History June 29, 2021 at 03:00 pm

What was the result of Miriam Makeba and Stokely’s marriage?

Mildred Europa Taylor | Head of Content

Mildred Europa Taylor June 29, 2021 at 03:00 pm

June 29, 2021 at 03:00 pm | History

Miriam Makeba and Stokely Carmichael. Image via Pinterest/Duro Olowu/Instagram

Miriam Makeba derived her musical inspiration from her family. After suffering from cervical cancer and an abusive marriage when she was 17, the South African music icon started her professional musical career with the Cuban Brothers, a South African all-male close harmony group.

At 21, she joined the jazz group, the Manhattan Brothers, as the only woman and they sang South African songs and a mix of popular African-American ones. She recorded her first hit, “Laku Tshoni Ilanga” with the group in 1953, which shot her into the limelight.

Born Zenzile Miriam Makeba in 1932, Makeba, popularly known as Mama Africa, would become one of the first African musicians to gain worldwide recognition, but not without some challenges. In 1956 when she joined a new all-woman group called the “Skylarks”, they sang a blend of jazz and traditional South African melodies. However, she received no royalties for her work until 1956 when Gallotone Records released Makeba’s first solo success, “Lovely Eyes”. This record became the first from South Africa to chart on the United States Billboard Top 100.

Makeba later moved to New York, making her U.S. music debut in November 1959 on The Steve Allen Show in Los Angeles. Her career flourished in the U.S. with the support of Harry Belafonte, who had become her mentor, helping her with her first solo recordings including the hit song “Pata Pata” which was released many years later, and a version of the traditional Xhosa song “Qongqothwane”, which she had first performed with the Skylarks.

In the U.S., Makeba recorded dozens of records and signed to record label RCA Victor. But back home in South Africa, her passport had been canceled and her mother and other family members had been killed in the Sharpeville massacre. She learned that her passport had been revoked after trying to return to South Africa for her mother’s funeral. As she grew worried about the lives of her family members in South Africa amid apartheid, she began campaigning against the South African apartheid regime at the peak of America’s civil rights movement.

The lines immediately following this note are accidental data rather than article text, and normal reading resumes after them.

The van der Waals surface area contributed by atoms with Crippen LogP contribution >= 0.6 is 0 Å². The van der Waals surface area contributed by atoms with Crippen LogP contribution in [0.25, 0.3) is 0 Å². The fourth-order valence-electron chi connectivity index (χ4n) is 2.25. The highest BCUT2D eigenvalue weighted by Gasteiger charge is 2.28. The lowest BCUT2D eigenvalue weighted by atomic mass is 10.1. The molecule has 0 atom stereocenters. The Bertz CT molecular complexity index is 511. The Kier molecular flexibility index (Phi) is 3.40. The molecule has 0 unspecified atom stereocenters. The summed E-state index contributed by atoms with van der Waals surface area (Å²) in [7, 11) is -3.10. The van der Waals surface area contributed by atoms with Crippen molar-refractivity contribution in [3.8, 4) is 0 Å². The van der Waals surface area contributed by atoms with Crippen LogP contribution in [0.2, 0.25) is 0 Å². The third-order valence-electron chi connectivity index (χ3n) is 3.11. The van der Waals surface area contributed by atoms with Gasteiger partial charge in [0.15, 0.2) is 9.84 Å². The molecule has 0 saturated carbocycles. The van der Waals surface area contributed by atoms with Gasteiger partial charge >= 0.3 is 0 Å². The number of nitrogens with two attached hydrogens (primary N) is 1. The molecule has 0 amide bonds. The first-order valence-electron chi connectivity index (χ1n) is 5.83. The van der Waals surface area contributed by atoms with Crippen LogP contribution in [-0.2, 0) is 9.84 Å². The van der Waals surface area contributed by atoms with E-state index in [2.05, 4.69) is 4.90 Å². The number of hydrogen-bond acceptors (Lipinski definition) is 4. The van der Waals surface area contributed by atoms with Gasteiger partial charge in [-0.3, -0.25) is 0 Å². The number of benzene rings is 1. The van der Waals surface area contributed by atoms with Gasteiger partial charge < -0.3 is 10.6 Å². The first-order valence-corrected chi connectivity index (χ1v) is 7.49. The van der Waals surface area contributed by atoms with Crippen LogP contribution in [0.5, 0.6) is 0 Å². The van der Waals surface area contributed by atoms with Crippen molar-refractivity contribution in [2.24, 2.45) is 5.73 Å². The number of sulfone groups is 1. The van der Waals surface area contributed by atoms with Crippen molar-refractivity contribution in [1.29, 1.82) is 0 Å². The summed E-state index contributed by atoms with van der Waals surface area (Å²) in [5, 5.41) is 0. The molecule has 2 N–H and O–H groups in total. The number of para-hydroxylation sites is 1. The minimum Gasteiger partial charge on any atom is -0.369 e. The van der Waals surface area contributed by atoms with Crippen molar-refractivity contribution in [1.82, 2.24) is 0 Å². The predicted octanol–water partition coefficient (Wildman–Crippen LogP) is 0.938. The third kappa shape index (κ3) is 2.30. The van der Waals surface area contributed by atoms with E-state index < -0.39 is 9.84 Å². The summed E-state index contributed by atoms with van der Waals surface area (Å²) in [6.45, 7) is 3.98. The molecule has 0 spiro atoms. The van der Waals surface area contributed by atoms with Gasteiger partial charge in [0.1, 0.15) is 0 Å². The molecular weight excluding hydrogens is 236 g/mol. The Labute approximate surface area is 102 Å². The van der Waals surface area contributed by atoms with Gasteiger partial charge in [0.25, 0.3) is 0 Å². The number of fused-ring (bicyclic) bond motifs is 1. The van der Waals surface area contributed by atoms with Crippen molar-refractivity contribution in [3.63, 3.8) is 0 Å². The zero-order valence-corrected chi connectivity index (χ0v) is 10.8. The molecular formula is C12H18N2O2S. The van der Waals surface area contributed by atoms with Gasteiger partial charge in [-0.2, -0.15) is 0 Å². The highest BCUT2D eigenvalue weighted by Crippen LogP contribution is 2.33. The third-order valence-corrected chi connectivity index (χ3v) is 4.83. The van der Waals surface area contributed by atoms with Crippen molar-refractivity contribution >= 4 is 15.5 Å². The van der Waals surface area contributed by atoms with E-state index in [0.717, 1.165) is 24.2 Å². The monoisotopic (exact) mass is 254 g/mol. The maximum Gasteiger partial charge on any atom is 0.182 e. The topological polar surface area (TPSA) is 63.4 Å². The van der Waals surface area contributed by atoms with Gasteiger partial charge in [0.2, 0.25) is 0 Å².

Meanwhile, Makeba’s popularity continued to grow in the U.S. Both Black and White Americans loved her music. While going on tours and receiving a Grammy award, she also performed for the American president John F Kennedy’s birthday party in Madison Square Garden.

But after finding success throughout much of the 1960s, Makeba’s “career and public image shifted” after her 1968 marriage to Black Panther Party leader Stokely Carmichael. Iconic Trinidadian-American Civil Rights Activist Carmichael was not only a Panther member but also a leader of the Student Nonviolent Coordinating Committee (SNCC) and a pioneer in the Black Power Movement who fought tirelessly to promote the cause of Black people.

For getting married to Carmichael, Makeba’s record deals and tours in the U.S. were canceled. Reports said she was made a ‘person of interest’ by the United States CIA and FBI. As one account put it: “Once Makeba became associated with Carmichael and his reputation as an extremist, the American public, media, and music industry changed their approach to Makeba as an individual and as an artist throughout the late 1960s and 1970s. Ultimately, this union caused American audiences to turn on her and her music.”

In the end, Makeba and Carmichael were barred from returning to the U.S. after they went vacationing abroad. The two lovebirds were compelled to move to Guinea. Makeba would remain in Guinea for the next 15 years although her marriage with Carmichael ended in 1978.

Carmichael would become Guinea’s President Sékou Touré’s advisor and in the year he separated with Makeba, he chose to change his name to Kwame Ture in honor of African leaders Kwame Nkrumah and Ahmed Sékou Touré. Makeba went on to perform across many African countries, mostly at independence celebrations.

After 31 years in exile, she returned home to South Africa following the collapse of the apartheid regime. She continued touring until the year 2008 when she suffered a heart attack after a concert in Italy. She was taken to the hospital, where doctors were unable to revive her. She died at age 76.

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